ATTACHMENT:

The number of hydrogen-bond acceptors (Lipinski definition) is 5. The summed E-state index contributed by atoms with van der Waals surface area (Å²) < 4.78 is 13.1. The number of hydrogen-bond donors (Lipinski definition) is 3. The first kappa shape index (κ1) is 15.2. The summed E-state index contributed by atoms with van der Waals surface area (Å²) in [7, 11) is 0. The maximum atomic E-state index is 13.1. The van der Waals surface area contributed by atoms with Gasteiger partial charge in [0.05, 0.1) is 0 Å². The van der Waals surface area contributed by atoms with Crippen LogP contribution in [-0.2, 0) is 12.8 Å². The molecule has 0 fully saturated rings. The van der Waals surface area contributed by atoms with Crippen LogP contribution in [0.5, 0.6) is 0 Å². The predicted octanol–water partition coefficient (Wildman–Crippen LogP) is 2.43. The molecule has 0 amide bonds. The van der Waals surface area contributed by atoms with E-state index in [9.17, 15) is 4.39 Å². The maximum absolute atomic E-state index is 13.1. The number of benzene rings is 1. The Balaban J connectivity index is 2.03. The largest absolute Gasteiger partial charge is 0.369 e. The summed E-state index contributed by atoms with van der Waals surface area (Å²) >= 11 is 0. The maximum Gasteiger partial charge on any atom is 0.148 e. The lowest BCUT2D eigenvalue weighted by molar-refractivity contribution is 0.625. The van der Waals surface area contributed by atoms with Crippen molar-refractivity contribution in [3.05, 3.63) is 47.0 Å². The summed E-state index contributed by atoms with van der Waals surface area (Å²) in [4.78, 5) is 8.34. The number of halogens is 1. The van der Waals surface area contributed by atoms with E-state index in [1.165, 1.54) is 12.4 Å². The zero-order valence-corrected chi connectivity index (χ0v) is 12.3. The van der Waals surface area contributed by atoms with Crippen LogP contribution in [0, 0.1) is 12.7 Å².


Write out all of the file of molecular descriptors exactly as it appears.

The number of hydrogen-bond acceptors (Lipinski definition) is 5. The summed E-state index contributed by atoms with van der Waals surface area (Å²) < 4.78 is 13.1. The number of hydrogen-bond donors (Lipinski definition) is 3. The first kappa shape index (κ1) is 15.2. The summed E-state index contributed by atoms with van der Waals surface area (Å²) in [7, 11) is 0. The maximum atomic E-state index is 13.1. The van der Waals surface area contributed by atoms with Gasteiger partial charge in [0.05, 0.1) is 0 Å². The van der Waals surface area contributed by atoms with Crippen LogP contribution in [-0.2, 0) is 12.8 Å². The molecule has 0 fully saturated rings. The van der Waals surface area contributed by atoms with Crippen LogP contribution in [0.5, 0.6) is 0 Å². The predicted octanol–water partition coefficient (Wildman–Crippen LogP) is 2.43. The molecule has 0 amide bonds. The van der Waals surface area contributed by atoms with E-state index in [9.17, 15) is 4.39 Å². The maximum absolute atomic E-state index is 13.1. The number of benzene rings is 1. The Balaban J connectivity index is 2.03. The largest absolute Gasteiger partial charge is 0.369 e. The summed E-state index contributed by atoms with van der Waals surface area (Å²) >= 11 is 0. The maximum Gasteiger partial charge on any atom is 0.148 e. The lowest BCUT2D eigenvalue weighted by molar-refractivity contribution is 0.625. The van der Waals surface area contributed by atoms with Crippen molar-refractivity contribution in [3.05, 3.63) is 47.0 Å². The summed E-state index contributed by atoms with van der Waals surface area (Å²) in [4.78, 5) is 8.34. The number of halogens is 1. The van der Waals surface area contributed by atoms with E-state index in [1.165, 1.54) is 12.4 Å². The zero-order valence-corrected chi connectivity index (χ0v) is 12.3. The van der Waals surface area contributed by atoms with Crippen LogP contribution in [0, 0.1) is 12.7 Å².